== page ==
Time to Cure
The time of the cure - the last time
It has now been two years of coexistence with the consequences of the coronavirus pandemic and here and there various suggestions / encouragement to coexist with this virus emerge, a form from pandemic to endemic, such as flu or malaria, for less fortunate countries.
Likewise, reflections emerge on the need to behave less like beasts and to choose modus vivendi more worthy of a living being that respects the world that surrounds and nourishes it.
Several have resorted to the definition of "time of treatment" for the time that has come now: that of taking care of the other, certainly not only men, not only men from our own village, fearing anyone who knocks on the door and does not have an usual appearance . Taking care of and taking care of the world around us, of the Man who lives next to and far from us (a vocation that Doctors with Africa Como discovered in African lands and tries, at times desperately, to reproduce in that of Como, Varese, Olgiate, etc.).
Antonio Scurati, from the columns of Corriere della Sera, recently invited us to consider Humanity as an organism in a perennial and unstable balance between health and disease: a call, absolutely acceptable, to "cure" rather than "healing", a a reference therefore to something more pertinent to the Human, with an inherent loss of the undue sense of omnipotence.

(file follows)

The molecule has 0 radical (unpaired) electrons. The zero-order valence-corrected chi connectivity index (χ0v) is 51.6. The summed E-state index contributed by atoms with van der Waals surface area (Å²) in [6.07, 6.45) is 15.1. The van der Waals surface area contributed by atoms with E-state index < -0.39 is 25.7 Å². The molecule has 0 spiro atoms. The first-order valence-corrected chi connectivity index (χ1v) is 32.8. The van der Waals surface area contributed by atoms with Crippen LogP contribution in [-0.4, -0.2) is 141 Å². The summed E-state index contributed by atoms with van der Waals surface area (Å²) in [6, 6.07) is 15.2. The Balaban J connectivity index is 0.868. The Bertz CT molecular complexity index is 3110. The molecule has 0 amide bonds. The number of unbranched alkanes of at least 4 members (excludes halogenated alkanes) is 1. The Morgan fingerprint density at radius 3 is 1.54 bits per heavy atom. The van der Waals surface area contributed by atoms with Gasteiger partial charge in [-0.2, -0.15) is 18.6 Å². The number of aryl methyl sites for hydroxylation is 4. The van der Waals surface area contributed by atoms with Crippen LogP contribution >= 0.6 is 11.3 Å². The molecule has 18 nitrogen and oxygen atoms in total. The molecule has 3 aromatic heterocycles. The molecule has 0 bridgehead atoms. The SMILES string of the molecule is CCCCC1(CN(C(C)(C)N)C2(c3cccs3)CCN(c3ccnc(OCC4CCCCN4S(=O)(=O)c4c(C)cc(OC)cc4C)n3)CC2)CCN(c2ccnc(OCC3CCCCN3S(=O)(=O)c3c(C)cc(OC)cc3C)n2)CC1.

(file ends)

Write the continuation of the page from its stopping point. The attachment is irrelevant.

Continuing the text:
The time of treatment also brings to mind an intervention / article by Gabriella Caramore (for years curator of the "Men and Prophets" program of Radiotre), an article from about a year ago - an article to which I warmly refer to anyone who cares about the fate of those who there is next to us and not only, a reading certainly not short and even less to be faced fleetingly, but which can leave a significant trace in one's own experience, be it of joy, be it of pain, or of sharing. I summarize, transcribing, in a few words: to understand that it is not enough to think of the cure simply as the act of repairing a single fault, a drug that makes a symptom disappear, but rather as a radical orientation of thought, the need for a different way to be in the world (Gabriella Caramore).
Here you will find links to the articles mentioned: